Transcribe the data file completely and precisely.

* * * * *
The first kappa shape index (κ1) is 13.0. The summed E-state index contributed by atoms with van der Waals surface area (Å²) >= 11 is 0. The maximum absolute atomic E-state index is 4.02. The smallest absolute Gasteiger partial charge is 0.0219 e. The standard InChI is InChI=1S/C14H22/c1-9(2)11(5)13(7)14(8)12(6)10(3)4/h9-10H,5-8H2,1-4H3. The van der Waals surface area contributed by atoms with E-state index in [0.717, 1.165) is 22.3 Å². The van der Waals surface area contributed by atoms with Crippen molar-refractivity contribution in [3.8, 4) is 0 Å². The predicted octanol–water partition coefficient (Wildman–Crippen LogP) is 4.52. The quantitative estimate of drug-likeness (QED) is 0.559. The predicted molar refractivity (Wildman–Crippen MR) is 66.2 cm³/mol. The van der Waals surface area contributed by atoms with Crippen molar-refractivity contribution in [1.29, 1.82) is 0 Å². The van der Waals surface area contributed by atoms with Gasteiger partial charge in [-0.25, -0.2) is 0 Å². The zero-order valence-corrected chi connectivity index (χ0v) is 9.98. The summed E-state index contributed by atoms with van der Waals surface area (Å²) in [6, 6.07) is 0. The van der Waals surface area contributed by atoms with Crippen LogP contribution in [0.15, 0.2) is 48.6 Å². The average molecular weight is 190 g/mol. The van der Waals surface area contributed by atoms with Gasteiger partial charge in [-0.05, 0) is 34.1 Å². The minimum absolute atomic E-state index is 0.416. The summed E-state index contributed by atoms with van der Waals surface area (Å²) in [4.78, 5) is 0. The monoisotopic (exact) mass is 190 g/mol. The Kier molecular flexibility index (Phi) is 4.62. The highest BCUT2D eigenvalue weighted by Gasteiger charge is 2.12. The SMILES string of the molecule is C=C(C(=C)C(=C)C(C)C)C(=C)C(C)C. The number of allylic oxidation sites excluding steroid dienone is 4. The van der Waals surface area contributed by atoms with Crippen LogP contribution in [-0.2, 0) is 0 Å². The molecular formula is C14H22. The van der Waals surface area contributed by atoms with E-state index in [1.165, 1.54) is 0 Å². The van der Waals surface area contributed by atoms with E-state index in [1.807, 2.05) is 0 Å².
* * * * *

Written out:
The first kappa shape index (κ1) is 13.0. The summed E-state index contributed by atoms with van der Waals surface area (Å²) >= 11 is 0. The maximum absolute atomic E-state index is 4.02. The smallest absolute Gasteiger partial charge is 0.0219 e. The standard InChI is InChI=1S/C14H22/c1-9(2)11(5)13(7)14(8)12(6)10(3)4/h9-10H,5-8H2,1-4H3. The van der Waals surface area contributed by atoms with E-state index in [0.717, 1.165) is 22.3 Å². The van der Waals surface area contributed by atoms with Crippen molar-refractivity contribution in [3.8, 4) is 0 Å². The predicted octanol–water partition coefficient (Wildman–Crippen LogP) is 4.52. The quantitative estimate of drug-likeness (QED) is 0.559. The predicted molar refractivity (Wildman–Crippen MR) is 66.2 cm³/mol. The van der Waals surface area contributed by atoms with Crippen molar-refractivity contribution in [1.29, 1.82) is 0 Å². The van der Waals surface area contributed by atoms with Gasteiger partial charge in [-0.25, -0.2) is 0 Å². The zero-order valence-corrected chi connectivity index (χ0v) is 9.98. The summed E-state index contributed by atoms with van der Waals surface area (Å²) in [6, 6.07) is 0. The van der Waals surface area contributed by atoms with Crippen LogP contribution in [0.15, 0.2) is 48.6 Å². The average molecular weight is 190 g/mol. The van der Waals surface area contributed by atoms with Gasteiger partial charge in [-0.05, 0) is 34.1 Å². The minimum absolute atomic E-state index is 0.416. The summed E-state index contributed by atoms with van der Waals surface area (Å²) in [4.78, 5) is 0. The monoisotopic (exact) mass is 190 g/mol. The Kier molecular flexibility index (Phi) is 4.62. The highest BCUT2D eigenvalue weighted by Gasteiger charge is 2.12. The SMILES string of the molecule is C=C(C(=C)C(=C)C(C)C)C(=C)C(C)C. The number of allylic oxidation sites excluding steroid dienone is 4. The van der Waals surface area contributed by atoms with Crippen LogP contribution in [-0.2, 0) is 0 Å². The molecular formula is C14H22. The van der Waals surface area contributed by atoms with E-state index in [1.165, 1.54) is 0 Å². The van der Waals surface area contributed by atoms with E-state index in [1.807, 2.05) is 0 Å².